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Anxiety and depression have been identified as the two most common and costly mental health conditions and are often experienced together.  There are indications that whenever an individual experiences depressive symptoms, he or she is always experiencing some form of anxiety simultaneously, though the reversed relationship has been found not to be the case. That is to say, persons may experience anxiety without depression. This suggests that anxiety is a particularly basic and pervasive condition, which has been confirmed by World Health Organization studies identifying anxiety as the most common of mental health conditions.

While the experience of anxiety is often difficult for a person to clearly define for him or herself–and this vagueness is one of its characteristics and difficulties–it is commonly expressed as an uneasy, somewhat fearful response to a situation or to life in general.  In such a state, a person doesn’t know what is the best course of action in the face of the challenge before her.  There is a strong sense of not knowing and of powerlessness, of not being able to manage.  The uncertainty of outcomes surrounding all possible actions can be experienced as profoundly disturbing.  It then becomes difficult to think clearly and feel deeply.  The anxiety displaces almost all other emotions.

If I am experiencing such a condition, it would seem obvious to someone looking at me from the outside, that I am in need of soothing.  But what sort of soothing?  And what is it in me that needs the comforting?  Is it the aspect of my personality that is afraid of failing, afraid of being rejected, afraid of being punished, afraid of being left, afraid of being unloved, afraid of not knowing, afraid of pain, afraid of dying, etc.?  It is so hard to know especially in my heightened state when it feels impossible to focus on anything.  My consciousness seems completely filled with my anxiety.

So, okay, I’m anxious.  That’s one thing I am certain of right now.  I tell myself that maybe I can sort of “be with” that feeling, you know, pay attention to it.  Yeah, I can feel it.  It’s familiar.  It’s down there in my belly, butterflies.  I can vividly recall that feeling in my past.  I was a young man then preparing to phone a woman who was a waitress at the cafe where I sometimes had breakfast and who’s first name and contact details I’d just learned from a mutual friend.  She’s gorgeous, vivacious and friendly.  The phone is in my hand.  My heart is thumping.  I can hardly believe how I am feeling.  It seems I’ve stopped breathing….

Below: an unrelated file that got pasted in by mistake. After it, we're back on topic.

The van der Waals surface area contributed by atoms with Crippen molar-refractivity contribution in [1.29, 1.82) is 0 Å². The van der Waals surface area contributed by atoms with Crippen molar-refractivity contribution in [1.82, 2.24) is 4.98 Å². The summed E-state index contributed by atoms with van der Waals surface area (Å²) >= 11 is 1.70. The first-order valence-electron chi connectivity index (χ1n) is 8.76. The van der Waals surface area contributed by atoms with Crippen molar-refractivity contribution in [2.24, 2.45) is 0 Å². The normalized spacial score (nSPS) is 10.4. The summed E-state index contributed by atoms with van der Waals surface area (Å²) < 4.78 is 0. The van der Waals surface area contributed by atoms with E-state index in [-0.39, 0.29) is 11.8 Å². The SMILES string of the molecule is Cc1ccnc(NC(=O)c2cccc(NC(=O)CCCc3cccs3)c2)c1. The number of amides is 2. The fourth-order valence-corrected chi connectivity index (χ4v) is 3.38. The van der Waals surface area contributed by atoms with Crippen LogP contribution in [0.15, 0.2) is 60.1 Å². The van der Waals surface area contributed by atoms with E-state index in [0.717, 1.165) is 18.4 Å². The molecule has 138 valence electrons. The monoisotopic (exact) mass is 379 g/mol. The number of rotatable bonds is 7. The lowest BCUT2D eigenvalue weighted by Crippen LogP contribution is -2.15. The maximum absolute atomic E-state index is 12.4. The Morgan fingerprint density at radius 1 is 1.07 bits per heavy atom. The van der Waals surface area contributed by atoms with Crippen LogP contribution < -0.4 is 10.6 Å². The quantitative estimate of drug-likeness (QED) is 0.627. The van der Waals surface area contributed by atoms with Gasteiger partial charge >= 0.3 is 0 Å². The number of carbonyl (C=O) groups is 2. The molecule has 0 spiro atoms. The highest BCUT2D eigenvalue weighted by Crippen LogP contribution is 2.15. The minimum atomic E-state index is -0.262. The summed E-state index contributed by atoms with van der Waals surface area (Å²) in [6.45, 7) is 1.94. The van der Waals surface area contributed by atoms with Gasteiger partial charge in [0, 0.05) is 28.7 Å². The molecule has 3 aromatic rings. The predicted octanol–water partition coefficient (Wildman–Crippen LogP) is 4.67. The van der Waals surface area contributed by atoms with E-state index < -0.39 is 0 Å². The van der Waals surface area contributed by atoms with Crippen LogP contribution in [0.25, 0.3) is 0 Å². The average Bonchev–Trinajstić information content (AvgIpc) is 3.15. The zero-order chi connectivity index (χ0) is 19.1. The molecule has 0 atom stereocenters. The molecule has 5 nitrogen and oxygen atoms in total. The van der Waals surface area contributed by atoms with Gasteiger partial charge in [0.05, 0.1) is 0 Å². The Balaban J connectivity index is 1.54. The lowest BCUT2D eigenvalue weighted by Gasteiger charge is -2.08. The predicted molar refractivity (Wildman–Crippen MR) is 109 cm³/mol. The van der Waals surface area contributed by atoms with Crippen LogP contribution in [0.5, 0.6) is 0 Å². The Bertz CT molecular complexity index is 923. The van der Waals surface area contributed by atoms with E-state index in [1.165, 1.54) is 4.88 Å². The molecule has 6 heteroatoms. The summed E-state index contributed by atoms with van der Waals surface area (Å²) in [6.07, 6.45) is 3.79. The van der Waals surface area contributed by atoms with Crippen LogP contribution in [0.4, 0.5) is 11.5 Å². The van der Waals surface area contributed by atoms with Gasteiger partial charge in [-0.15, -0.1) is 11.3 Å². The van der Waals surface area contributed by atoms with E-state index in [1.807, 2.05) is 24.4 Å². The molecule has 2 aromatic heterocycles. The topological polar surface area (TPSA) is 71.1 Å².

A process is taking place as I recall that event of many years ago.  The feeling of that time has become present.  However, I’m going to be very careful to insure the anxiety doesn’t get so strong it overwhelms me.  My purpose is not merely to re-live an experience, but to understand it.  For that I need some distance: I need to feel safe with it.  If I need help in doing this I will talk to an understanding friend or seek professional help.  I will make sure at all times I feel confident to determine the extent and pace of my inner exploration.  I will feel the anxiety; I will not become it.  And so this “getting-to-know” process, this being at a safe distance to observe my own anxiety gets underway with all kinds of twists and turns occurring, things I never expected.  I start to learn things about my anxiety–what it fears, what it needs, where it comes from.  I’m getting to know the anxious part of me whereas before I was simply intent on getting rid of it.  What had once terrified me slowly begins to feel less threatening.  I begin to understand it more, now.  I feel more accepting of it.  And it, this feeling, this part of me stuttering as it struggles to find words to say to the cafe waitress at the other end of the phone, this part that knows that it cannot long survive without the empathic gaze of one who loves it–it now feels more understood, more accepted.  As a consequence of my willingness to “hang out” with it, it feels less alone, less frightened.  Over time I begin to learn that it was not some missing piece of information about myself or a good strategy for scoring with girls or even finding that “special someone” that I was really looking for, and which I had hoped would cure me of my anxiety, but rather a change in my relationship to the It of me.  Now that It, the experience of anxiety, can safely be accepted as part of me.  My feelings toward it have shifted from fear to understanding and compassion.